Brotherhood by Francesco Montagner (Wednesday 11 May), an intimate work shot over four years portraying the aspirations of three Bosnian brothers to escape traditional values – and winner of the Golden Leopard at the most recent Locarno Film Festival.

As Nico Marzano, the ICA’s Head of Cinema and Festival Curator, says: “FoR22 investigates how filmmaking can provide both foundation and inspiration for collective action. The 14 premieres address the cinema of the real and its practice as spaces within a larger community that encompasses both filmmakers and their audiences, considering the place and responsibilities of the filmmaker within that community. The festival continues to address film presentation as a space to rethink the terms of engagement and collaboration through forms of imagination, care and solidarity.”

FoR22 celebrates collective action and artistic endeavour. Through the focus on communality, it offers a stage for both engagement and reflection, and looks at documentation and representation as an ensemble of practices through which audiences can shape and elicit their own meanings, causes and effects. The festival shows how interaction with others can provoke the proliferation of new communal spaces, allowing each and any person to find their own space, form of representation and means of artistic production while in conversation with other members of their communities.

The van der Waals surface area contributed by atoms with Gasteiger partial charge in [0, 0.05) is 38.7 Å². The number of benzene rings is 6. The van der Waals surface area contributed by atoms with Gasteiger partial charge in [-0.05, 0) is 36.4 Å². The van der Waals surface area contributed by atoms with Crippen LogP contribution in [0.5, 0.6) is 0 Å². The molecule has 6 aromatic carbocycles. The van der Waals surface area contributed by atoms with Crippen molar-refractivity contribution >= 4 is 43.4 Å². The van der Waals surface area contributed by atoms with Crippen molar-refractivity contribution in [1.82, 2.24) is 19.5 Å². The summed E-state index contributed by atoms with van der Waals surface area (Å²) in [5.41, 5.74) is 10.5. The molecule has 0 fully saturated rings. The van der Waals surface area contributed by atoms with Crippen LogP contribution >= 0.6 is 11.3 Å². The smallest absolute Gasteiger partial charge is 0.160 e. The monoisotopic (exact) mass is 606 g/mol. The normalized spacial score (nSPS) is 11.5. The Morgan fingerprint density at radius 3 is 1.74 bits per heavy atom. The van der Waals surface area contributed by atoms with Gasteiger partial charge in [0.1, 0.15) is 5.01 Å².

Sound will find a newly curated space within the festival through a second collaboration with Bethlehem-based Radio alHara, a global collective of sound artists and musicians who have come together to unify their sound for Palestine. The collective will experiment, create and produce a radio programme responding to the theme of communality with a week-long residency in the ICA Studio, streaming live on their online global platform.

PROGRAMME OF FILMS AND SPECIAL EVENTS:

Thursday 5 May
7.30pm
Openight night: Dry Ground Burning (Mato seco em chamas) + Q&A
dirs. Adirley Queirós & Joana Pimenta, Brazil/Portugal, 2022, 153’
UK premiere

Two sisters living on the margins of society form an exclusively female gang to seize an oil pipeline on the outskirts of Brasilia. Their resistance towards the state unfolds into their gradual withdrawal from the political turmoil shaping contemporary Brazil.